The western U.S. is facing a 1,200-year “megadrought,” and the situation could potentially get worse in the coming years according to new research published in March 2022. In addition to water scarcity, the New Mexico Environment Department is investigating the issue of polyfluoroalkyl contamination and reports that it is one of the NMED’s top priorities. According to the Environmental Protection Agency, 87% of New Mexico’s public water supply is sourced from groundwater.

NMSU student Sophia Fuentes, a member of NMSU’s Environmental Science Student Organization, is familiar with PFA contamination in the state and warns of its harmful effects.

“Groundwater is exposed to PFAs, which the federal government does not regulate. These water pollutants affect our health negatively,” Fuentes said.

Lujan Grisham says the Inflation Reduction Act is providing funding for more efficient water infrastructure and promises to “work with the federal government to make sure that surface and groundwater gets addressed for the state.” 

Ronchetti acknowledges the water crisis in New Mexico and advocates changing the way water is captured and how it is transported. His campaign pushes for desalination and promises to provide municipalities with the water they need while also protecting ranchers and farmers. He attributes his background in meteorology to his capacity to understand water conservation and said in the latest debate that through significant commitment, there can be enough water for the state. For the record, the Albuquerque Journal reports Ronchetti earned a bachelor’s degree in communications from Washington State University and holds an American Meteorological Society seal of approval. 

Bipartisan support

From left: NMSU students and Aggies Go Green members Ian Nelson, Justin Sanchez and Phillip Garcia stand for a photo near Zuhl Library Wednesday, Nov. 2, 2022. (Photo by Hannah Hunter/Kokopelli)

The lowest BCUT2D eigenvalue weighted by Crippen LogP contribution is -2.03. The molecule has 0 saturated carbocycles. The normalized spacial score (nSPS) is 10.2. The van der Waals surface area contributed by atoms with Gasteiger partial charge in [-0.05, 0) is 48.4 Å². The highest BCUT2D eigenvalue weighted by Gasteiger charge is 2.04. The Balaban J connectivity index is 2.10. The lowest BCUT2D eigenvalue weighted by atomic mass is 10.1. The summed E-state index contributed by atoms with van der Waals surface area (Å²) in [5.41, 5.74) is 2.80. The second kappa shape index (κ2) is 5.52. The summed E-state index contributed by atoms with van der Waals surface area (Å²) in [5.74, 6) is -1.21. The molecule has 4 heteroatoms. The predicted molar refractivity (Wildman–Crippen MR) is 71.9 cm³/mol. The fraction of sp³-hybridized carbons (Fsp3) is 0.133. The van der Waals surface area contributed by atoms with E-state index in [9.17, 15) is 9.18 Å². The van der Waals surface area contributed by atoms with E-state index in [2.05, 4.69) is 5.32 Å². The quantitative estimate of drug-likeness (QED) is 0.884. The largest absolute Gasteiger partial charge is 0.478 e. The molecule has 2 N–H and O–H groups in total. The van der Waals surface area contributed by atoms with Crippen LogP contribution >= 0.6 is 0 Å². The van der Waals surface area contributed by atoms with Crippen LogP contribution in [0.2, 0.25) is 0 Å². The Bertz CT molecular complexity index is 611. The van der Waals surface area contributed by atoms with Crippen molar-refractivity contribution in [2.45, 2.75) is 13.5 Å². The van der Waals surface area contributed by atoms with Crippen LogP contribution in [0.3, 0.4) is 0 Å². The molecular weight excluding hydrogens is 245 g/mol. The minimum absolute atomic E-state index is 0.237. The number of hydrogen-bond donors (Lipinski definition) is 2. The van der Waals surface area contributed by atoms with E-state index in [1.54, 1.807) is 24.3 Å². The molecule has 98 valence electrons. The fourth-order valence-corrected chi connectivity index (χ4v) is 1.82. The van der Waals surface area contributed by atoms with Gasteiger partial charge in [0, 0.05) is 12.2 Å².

Despite Republican officeholders’ broad disapproval of environmental protection policies, Republican voters are increasingly open to some policy approaches on climate change. The Pew Research Center poll from 2021 shows that among Republican voters, younger generations are more likely to say that too little is being done to help reduce the effects of climate change. This statistic is reflected on college campuses like NMSU.

Aggies Go Green, an NMSU student-led organization, provides an example of young voters coming together in a bipartisan manner to tackle an existential threat. Three members from Aggies Go Green, who each identify with different political ideologies, all agree that something needs to be done about climate change. All members of this organization dedicate their time toward environmental activism in hopes of protecting our planet for future generations.

In the final analysis, America could go in many different directions in addressing the impacts of climate change. The U.N. reports “climate change is the defining issue of our time” and that “we are at a defining moment.” As this becomes more widely understood, bipartisan support for environmental policy will naturally increase. 

Aggies Go Green Treasurer Justin Sanchez may have said it best. “In the off-chance that anybody who does have any influence, or is running for anything, comes across this article … there are so many people who are depending on you so people don’t die, literally … and so that the planet doesn’t burn. Please, it’s not even a criticism masked as a plea, it’s a literal please,” Sanchez said.

All voters are encouraged to consult in order to research candidates’ biographies, voting records, policy positions, ratings, speeches and funding. is a nonpartisan organization. Its stated mission is “to provide free, factual, unbiased information on candidates and elected officials to all Americans.”